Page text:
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Coding the JSF view
Now that our middle tier is completed, we just need to add a couple of JSF views to our ap-
plication in the views folder of our web app. The first view, named setup.xhtml , will
set up our theatre and the second one, named book.xhtml , will be used to book tickets,
borrowing some of its code from the earlier chapter.
However, this time we would like to make our application a little bit more graphically ap-
pealing. To keep it simple, we will use Bootstrap , a very popular frontend framework that
will nicely integrate with our JSF views. It heavily relies on JavaScript and CSS, but we
will only need to use basic HTML to get it up and running in our application. Incorporating
a strict frontend framework to our application will be an opportunity to show how to use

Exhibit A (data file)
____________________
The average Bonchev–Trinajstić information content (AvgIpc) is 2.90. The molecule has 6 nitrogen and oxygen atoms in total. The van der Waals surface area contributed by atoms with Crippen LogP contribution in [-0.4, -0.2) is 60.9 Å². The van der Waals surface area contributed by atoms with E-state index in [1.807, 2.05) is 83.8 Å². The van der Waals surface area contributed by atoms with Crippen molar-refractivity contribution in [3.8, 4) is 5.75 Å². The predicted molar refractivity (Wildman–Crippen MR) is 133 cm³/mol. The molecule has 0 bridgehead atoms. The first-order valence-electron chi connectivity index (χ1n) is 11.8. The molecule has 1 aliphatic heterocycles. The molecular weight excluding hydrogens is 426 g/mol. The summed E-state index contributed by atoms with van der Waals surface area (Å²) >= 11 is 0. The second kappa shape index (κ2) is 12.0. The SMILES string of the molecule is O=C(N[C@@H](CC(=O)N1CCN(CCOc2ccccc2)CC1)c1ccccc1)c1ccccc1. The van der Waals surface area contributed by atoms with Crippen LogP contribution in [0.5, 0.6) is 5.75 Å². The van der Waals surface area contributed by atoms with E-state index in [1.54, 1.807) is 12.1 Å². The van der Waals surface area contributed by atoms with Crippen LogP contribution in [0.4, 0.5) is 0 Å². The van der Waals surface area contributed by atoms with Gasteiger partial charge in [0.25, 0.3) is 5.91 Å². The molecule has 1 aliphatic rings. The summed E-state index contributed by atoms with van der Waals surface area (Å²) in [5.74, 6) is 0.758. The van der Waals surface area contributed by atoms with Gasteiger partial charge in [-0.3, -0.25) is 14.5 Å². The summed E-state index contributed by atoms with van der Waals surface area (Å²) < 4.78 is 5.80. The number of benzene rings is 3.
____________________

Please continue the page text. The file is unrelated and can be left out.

Java EE 7 with the newest web technologies.
You can get the latest version of Bootstrap from and just place all
files in the resources directory; however, we won't do it here. We will use the WebJars,
which are simply JARs that pack client-side web libraries. You can find dependencies at ht-
tp:// , which after adding to your pom.xml file will work just like manu-
ally adding static files to the project. However, thanks to WebJars, we get Maven to control
our versions, and don't need to worry about polluting our codebase with external code.
Now, we need Bootstrap and jQuery, so we will add the following dependencies:
Now, when we have the Bootstrap's libraries in place, we have to link them to our code. We
will add them to our WEB-INF/templates/default.xhtml file along with a simple
navigation bar:
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